For the first time in 43 years, the NFL is expanding its regular season.
In a long-anticipated move, Commissioner Roger Goodell confirmed Tuesday that the league will add an extra game to every team’s schedule in 2021 – meaning all 32 clubs will play 17 games henceforth.
“This is a monumental moment in NFL history,” Goodell said in a statement.
“The CBA with the players and the recently completed media agreements provide the foundation for us to enhance the quality of the NFL experience for our fans. And one of the benefits of each team playing 17 regular-season games is the ability for us to continue to grow our game around the world.”
The announcement comes fewer than two weeks since the NFL struck a new 11-year broadcast agreement – worth more than $10 billion annually to the league, per reports. However an extra week’s worth of games provides another round of valuable content for its partners at a time when the league is exclusively shifting some games to streaming outlets like Amazon.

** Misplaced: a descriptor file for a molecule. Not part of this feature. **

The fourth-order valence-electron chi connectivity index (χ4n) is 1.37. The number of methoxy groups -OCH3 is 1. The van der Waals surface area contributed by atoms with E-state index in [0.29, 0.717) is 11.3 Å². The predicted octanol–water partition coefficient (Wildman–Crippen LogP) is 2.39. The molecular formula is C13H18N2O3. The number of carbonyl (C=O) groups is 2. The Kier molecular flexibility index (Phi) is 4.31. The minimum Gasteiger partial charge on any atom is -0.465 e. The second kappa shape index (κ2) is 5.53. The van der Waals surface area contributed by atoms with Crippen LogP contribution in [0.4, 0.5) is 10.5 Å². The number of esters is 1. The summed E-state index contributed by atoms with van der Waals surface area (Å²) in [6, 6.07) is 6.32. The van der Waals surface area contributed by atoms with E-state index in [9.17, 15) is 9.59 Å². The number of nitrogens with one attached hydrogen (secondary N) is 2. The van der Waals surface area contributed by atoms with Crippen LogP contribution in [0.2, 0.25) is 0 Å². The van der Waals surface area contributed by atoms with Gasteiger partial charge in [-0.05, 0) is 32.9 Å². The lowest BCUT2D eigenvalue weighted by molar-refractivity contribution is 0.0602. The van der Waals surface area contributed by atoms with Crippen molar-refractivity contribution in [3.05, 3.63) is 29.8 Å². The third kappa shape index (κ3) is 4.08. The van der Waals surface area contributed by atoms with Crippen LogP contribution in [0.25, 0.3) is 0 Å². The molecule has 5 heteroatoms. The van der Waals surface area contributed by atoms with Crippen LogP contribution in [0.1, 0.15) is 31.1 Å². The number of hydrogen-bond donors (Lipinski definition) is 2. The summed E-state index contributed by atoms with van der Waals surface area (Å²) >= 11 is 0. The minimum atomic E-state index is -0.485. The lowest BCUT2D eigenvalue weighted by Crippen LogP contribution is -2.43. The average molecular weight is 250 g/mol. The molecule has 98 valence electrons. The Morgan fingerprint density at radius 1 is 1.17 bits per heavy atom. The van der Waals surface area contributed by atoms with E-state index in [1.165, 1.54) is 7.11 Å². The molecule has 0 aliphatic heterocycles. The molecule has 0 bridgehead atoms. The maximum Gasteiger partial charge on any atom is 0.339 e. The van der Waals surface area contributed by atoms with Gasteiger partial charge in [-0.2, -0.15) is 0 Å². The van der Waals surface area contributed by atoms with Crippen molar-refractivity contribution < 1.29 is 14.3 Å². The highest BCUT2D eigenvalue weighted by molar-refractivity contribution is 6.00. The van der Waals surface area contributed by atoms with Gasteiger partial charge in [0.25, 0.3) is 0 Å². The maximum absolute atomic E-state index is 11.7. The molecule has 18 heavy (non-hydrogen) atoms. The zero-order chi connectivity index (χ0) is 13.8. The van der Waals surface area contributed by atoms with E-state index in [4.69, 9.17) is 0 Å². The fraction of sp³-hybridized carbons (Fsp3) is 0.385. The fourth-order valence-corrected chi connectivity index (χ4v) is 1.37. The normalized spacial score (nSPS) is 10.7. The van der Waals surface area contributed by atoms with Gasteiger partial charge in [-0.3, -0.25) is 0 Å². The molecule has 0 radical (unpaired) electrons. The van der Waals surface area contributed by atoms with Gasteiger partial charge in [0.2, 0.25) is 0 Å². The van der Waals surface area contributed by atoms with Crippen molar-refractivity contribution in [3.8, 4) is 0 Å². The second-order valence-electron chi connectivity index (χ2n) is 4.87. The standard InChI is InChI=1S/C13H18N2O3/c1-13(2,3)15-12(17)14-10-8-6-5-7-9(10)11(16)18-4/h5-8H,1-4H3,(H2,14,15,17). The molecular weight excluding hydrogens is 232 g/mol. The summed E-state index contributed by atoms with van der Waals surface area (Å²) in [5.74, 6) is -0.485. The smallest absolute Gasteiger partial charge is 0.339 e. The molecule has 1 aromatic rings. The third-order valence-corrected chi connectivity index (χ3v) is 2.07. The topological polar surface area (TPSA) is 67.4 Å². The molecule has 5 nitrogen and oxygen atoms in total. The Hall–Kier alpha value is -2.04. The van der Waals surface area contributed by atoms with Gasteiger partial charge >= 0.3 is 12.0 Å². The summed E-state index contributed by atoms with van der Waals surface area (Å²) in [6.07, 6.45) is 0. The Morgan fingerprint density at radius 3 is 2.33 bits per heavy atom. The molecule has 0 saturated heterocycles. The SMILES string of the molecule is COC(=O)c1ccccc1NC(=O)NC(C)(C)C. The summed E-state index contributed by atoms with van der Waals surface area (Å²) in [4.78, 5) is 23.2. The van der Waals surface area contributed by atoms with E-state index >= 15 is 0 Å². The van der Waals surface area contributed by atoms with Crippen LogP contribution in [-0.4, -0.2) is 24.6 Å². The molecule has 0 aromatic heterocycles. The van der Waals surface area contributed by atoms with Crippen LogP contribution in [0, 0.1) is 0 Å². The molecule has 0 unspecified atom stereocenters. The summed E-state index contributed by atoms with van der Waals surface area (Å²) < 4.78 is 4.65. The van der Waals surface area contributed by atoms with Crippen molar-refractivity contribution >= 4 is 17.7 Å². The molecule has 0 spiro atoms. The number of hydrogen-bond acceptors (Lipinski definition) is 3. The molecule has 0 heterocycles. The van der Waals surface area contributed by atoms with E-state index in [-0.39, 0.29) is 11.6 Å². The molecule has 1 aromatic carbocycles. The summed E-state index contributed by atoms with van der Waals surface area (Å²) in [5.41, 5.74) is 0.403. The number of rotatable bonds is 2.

The NFL and NFL Players Association agreed with the ratification of last year’s new collective bargaining agreement that a 17th game could be added at the discretion of the league and its teams, i.e. owners. The CBA, which currently extends through the 2030 season, also stipulates that the NFL cannot add an 18th regular-season game and will also have to reduce the standard preseason schedule from four games per club to three. (The league canceled the entire preseason in 2020 amid the COVID-19 pandemic.)
The NFL cannot use the enlarged schedule as a means to a large-scale commitment to international games. Per the CBA, “the extra week shall not consist entirely of international games.” In addition, there can’t be more than 10 total regular-season games played abroad in a given year until at least 2025, at which point that portion of the agreement can be revisited.
Beginning in 2022, all 32 NFL teams will play in an international game at least once every eight years, the league announced Tuesday.
Last year, the league added two wild-card teams to the playoff field, boosting the number of postseason entrants to 14. Previously, the playoff field had featured 12 clubs since 1990. The last time the regular season broadened was 1978, when the schedule grew from 14 games per team to 16.
Follow USA TODAY Sports’ Nate Davis on Twitter @ByNateDavis.